# store pin-names and pin-parameters in pins
for k, v in self.pinlist.items():
self.pin[k].name = v[0]
self.pin[k].value = v[2]
self.reversed_index[v[0]] = self.pin[k]

and then use the __getattr__ hook:

def __getattr__(self, name):
return self.reversed_index[name]

But the whole thing still looks awfully convulted and kludgy to me, and
I suspect serious design flaws... Why don't you try and explain your
real problem, instead of asking how to implement what you *think* is the
solution ?
Jan 6 '07 #4

P: n/a
Stef Mientki <S.**************@mailbox.kun.nlwrote in news:182cf
$4**********************@news.speedlinq.nl:
>>class Power_Supply(device):
pinlist = {
0: ('GND', _DIG_OUT, _par2),
1: ('VCC', _DIG_OUT, _par33)
}

I may be confused about what you're after, but wouldn't
something
>like this work? (I don't know what a _par2 object is; I've
named
>it something here.)
_par2, is just (a reference to) a constant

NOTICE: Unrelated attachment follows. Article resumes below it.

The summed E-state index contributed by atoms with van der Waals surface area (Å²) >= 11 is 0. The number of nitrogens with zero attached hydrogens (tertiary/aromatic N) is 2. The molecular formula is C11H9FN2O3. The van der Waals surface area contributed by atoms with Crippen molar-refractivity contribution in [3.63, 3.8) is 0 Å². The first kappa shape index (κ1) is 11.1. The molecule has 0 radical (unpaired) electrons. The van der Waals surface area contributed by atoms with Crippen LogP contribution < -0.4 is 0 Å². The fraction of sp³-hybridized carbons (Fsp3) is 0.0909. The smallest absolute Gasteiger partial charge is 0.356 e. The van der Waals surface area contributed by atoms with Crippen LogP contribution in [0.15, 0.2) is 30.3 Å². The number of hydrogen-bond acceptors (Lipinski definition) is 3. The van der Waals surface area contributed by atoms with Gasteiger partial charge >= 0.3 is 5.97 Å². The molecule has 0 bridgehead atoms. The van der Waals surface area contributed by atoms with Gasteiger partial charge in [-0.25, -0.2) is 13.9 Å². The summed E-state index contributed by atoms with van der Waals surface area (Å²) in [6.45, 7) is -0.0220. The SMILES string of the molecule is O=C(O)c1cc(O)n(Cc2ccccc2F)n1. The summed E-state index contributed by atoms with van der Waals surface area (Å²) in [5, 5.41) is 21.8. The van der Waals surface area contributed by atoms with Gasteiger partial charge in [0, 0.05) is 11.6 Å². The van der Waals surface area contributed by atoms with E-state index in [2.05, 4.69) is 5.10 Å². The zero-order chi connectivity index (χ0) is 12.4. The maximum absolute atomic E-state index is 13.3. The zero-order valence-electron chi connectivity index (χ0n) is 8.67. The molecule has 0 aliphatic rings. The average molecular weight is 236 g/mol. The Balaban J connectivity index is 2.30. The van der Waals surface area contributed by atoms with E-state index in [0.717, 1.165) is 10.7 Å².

>>
class Power_Supply(device):
def __init__(self):
self.pin = {
0:dict(Name='GND',Value=_DIG_OUT,something=_par2),
1:dict(Name='VCC',Value=_DIG_OUT,something=_par33) ,
}
Why so complex, I need 10 or more parameters (or empty),
and then this becomes completely unreadable.
As this is part of the "user interface",
(I want that completely unknown with Python people,
write these lines),
I think my "pinlist" is much easier.
Whatever works for you. In your original example, you first
created "pinlist" (which is actually a Python dict), and then used
it to place values in an unspecified type named "pin" (which I
took to be another dict). I just combined the two steps.

You talk about the "pinlist" being easier ... I'm not sure what
you mean. Easier to create? Maybe. But if you are then going to
assign the values to names, then it doesn't strike me as easier to
go through the two-step process. But as I said, I may be confused
about what you are really trying to do.
>